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SKY is an acronym used to refer to the three most prestigious universities in South Korea: Seoul National University, Korea University, and Yonsei University. The term is widely used in South Korea, both in media broadcast and by the universities themselves.
In South Korea, admission to one of the SKY universities is widely considered as determining one's career and social status. Many of South Korea's most influential politicians, lawyers, physicians, engineers, journalists, professors, and policy makers(bureaucrats) have graduated from one of the SKY universities.
|Institution||Type||Location||Established||Nickname||Undergraduate enrollment||Postgraduate enrollment||Motto|
|Seoul National University||National||Daehak-dong, Gwanak-gu, Seoul||1946||Gwanak Cranes||16,325 (2010)||10,616 (2010)||Veritas lux mea
The truth is my light
진리는 나의 빛
|Korea University||Private||Anam-dong, Seongbuk-gu, Seoul||1905||Anam Tigers||27,272 (2013)||10,345 (2013)||Libertas, Justitia, Veritas
Freedom, Justice, Truth
자유, 정의, 진리
|Yonsei University||Private||Sinchon-dong, Seodaemun-gu, Seoul||1885||Sinchon Eagles||18,588 (2009)||10,498 (2009)||The truth will make you free.
(John 8:32, NRSV)
진리가 너희를 자유케 하리라
- 1895: The former institute of Seoul National University College of Law was established.
- 1905: Bosung College established
- 1924: Headquarters and a preparatory departments of Keijō Imperial University was founded by Japan. This university is the main predecessor to Seoul National University.
- 1926: Three Departments (Law, Medical Sciences, and Human Sciences) of Keijō Imperial University were opened by Japan. These were the first modern university classes in Korea. This university was the only university in Korea at the time due to oppression by Japan. The Japanese government did not approve the establishment of any university except Keijō Imperial University.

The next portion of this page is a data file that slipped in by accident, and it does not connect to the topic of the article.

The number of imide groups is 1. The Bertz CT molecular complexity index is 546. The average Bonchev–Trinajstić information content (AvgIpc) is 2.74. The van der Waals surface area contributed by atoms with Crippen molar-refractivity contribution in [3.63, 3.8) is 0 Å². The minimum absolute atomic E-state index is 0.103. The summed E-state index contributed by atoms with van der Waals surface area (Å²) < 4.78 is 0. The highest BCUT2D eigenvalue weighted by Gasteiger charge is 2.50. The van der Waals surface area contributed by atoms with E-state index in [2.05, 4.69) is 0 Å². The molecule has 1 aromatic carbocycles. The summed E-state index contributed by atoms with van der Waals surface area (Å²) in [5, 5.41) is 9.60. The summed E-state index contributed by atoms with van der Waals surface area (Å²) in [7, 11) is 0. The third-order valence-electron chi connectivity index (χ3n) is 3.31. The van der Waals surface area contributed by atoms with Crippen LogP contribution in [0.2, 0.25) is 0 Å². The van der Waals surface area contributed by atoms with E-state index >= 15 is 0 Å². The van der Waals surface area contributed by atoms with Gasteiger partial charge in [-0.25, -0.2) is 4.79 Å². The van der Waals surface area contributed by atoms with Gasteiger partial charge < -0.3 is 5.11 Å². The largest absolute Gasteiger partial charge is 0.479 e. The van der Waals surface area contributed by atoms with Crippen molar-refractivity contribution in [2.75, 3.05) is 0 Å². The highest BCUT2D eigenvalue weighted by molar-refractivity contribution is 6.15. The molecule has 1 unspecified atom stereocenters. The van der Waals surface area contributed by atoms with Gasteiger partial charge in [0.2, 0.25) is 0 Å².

- 1946 August: Seoul National University founded by merging several Japanese institutions - including Keijō Imperial University - of higher education around Seoul
- 1946 August : Bosung College renamed Korea University
- 1946 August: Yonhi College renamed Yonhi University
- 1957 January: Severance Medical College and Hospital and Yonhi University merged into Yonsei University
In 2010, it was reported that 46.3% of high government officials and 50% of CEOs of major financial industries were graduates of SKY universities. Also, over 60% of the students who passed the 2010 Korean Bar examination were graduates of SKY universities. Being admitted in one of these universities typically requires students to be within 1% of the Korean College Scholastic Ability Test (the Korean equivalent to the SAT's) which means that these universities have acceptance rates as low as 2%.
- Yonsei–Korea (Korea-Yonsei) rivalry
- Golden triangle (universities)—grouping of leading English universities
- Csizmazia Roland A., Jambor, Paul Z. "Korean Higher Education on the Rise: Time to Learn From the Success - Comparative Research at the Tertiary Education Level", Human Resource Management Academic Research Society: International Journal of Academic Research in Progressive Education and Development, Volume 3, Issue 2 (March 2014)
- Jambor, Paul Z, "Why South Korean Universities Have Low International Rankings", Academic Leadership: Volume 7, Issue 1, February 20, 2009
- Jambor, Paul Z, "Why South Korean Universities Have Low International Rankings - Part II: The Student Side of the Equation", Academic Leadership: Volume 7, Issue 3, August 10, 2009
- Park, Chung-a, "Students Hold Anti-Exam Festival", The Korea Times, November 24, 2005, retrieved December 18, 2005
- Asia Times Online :: Korea News and Korean Business and Economy, Pyongyang News
- , , , , ,
- , , , ,  (articles in English)
- New York Times, "A Taste of Failure Fuels an Appetite for Success at South Korea’s Cram Schools" 
- *"Life and death exams in South Korea" by James Card, Asia Times Online, November 30, 2005, retrieved December 18, 2005.
- "Seoul National University Facts" (in Korean). Seoul National University. Retrieved August 22, 2008.
- Kim (김), Gyeong-su (경수) (2011-11-17). 명문대 줄잇는 ‘공개 자퇴’ 왜？. 파이낸셜뉴스 (in Korean). Retrieved 2011-11-20.